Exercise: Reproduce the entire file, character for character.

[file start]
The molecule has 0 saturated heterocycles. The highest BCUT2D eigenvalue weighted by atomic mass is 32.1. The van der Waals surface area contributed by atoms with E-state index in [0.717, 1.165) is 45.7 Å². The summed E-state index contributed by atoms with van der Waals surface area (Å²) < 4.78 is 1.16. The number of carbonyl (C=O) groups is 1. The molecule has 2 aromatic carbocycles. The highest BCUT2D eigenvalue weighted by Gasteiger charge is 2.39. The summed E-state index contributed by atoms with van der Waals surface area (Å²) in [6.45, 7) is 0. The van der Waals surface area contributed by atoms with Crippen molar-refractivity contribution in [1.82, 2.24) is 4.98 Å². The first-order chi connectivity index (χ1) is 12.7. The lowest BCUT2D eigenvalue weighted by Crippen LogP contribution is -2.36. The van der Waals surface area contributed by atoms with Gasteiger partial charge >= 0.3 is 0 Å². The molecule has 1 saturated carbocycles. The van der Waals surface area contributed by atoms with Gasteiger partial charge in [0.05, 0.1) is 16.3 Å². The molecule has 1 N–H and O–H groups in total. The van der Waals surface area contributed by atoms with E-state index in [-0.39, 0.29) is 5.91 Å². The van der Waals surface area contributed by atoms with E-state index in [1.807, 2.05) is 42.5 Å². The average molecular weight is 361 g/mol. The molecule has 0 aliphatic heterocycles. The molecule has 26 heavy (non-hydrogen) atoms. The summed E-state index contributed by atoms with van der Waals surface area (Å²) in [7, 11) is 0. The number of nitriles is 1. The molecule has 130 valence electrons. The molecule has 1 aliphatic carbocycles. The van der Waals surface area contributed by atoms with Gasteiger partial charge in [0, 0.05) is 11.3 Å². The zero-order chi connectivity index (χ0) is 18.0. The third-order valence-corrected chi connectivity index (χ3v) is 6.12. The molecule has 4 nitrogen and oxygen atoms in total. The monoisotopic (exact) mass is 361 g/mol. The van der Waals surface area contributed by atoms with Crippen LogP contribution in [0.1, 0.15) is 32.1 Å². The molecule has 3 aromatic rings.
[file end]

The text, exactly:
The molecule has 0 saturated heterocycles. The highest BCUT2D eigenvalue weighted by atomic mass is 32.1. The van der Waals surface area contributed by atoms with E-state index in [0.717, 1.165) is 45.7 Å². The summed E-state index contributed by atoms with van der Waals surface area (Å²) < 4.78 is 1.16. The number of carbonyl (C=O) groups is 1. The molecule has 2 aromatic carbocycles. The highest BCUT2D eigenvalue weighted by Gasteiger charge is 2.39. The summed E-state index contributed by atoms with van der Waals surface area (Å²) in [6.45, 7) is 0. The van der Waals surface area contributed by atoms with Crippen molar-refractivity contribution in [1.82, 2.24) is 4.98 Å². The first-order chi connectivity index (χ1) is 12.7. The lowest BCUT2D eigenvalue weighted by Crippen LogP contribution is -2.36. The van der Waals surface area contributed by atoms with Gasteiger partial charge >= 0.3 is 0 Å². The molecule has 1 saturated carbocycles. The van der Waals surface area contributed by atoms with Gasteiger partial charge in [0.05, 0.1) is 16.3 Å². The molecule has 1 N–H and O–H groups in total. The van der Waals surface area contributed by atoms with E-state index in [-0.39, 0.29) is 5.91 Å². The van der Waals surface area contributed by atoms with E-state index in [1.807, 2.05) is 42.5 Å². The average molecular weight is 361 g/mol. The molecule has 0 aliphatic heterocycles. The molecule has 26 heavy (non-hydrogen) atoms. The summed E-state index contributed by atoms with van der Waals surface area (Å²) in [7, 11) is 0. The number of nitriles is 1. The molecule has 130 valence electrons. The molecule has 1 aliphatic carbocycles. The van der Waals surface area contributed by atoms with Gasteiger partial charge in [0, 0.05) is 11.3 Å². The zero-order chi connectivity index (χ0) is 18.0. The third-order valence-corrected chi connectivity index (χ3v) is 6.12. The molecule has 4 nitrogen and oxygen atoms in total. The monoisotopic (exact) mass is 361 g/mol. The van der Waals surface area contributed by atoms with Crippen LogP contribution in [0.1, 0.15) is 32.1 Å². The molecule has 3 aromatic rings.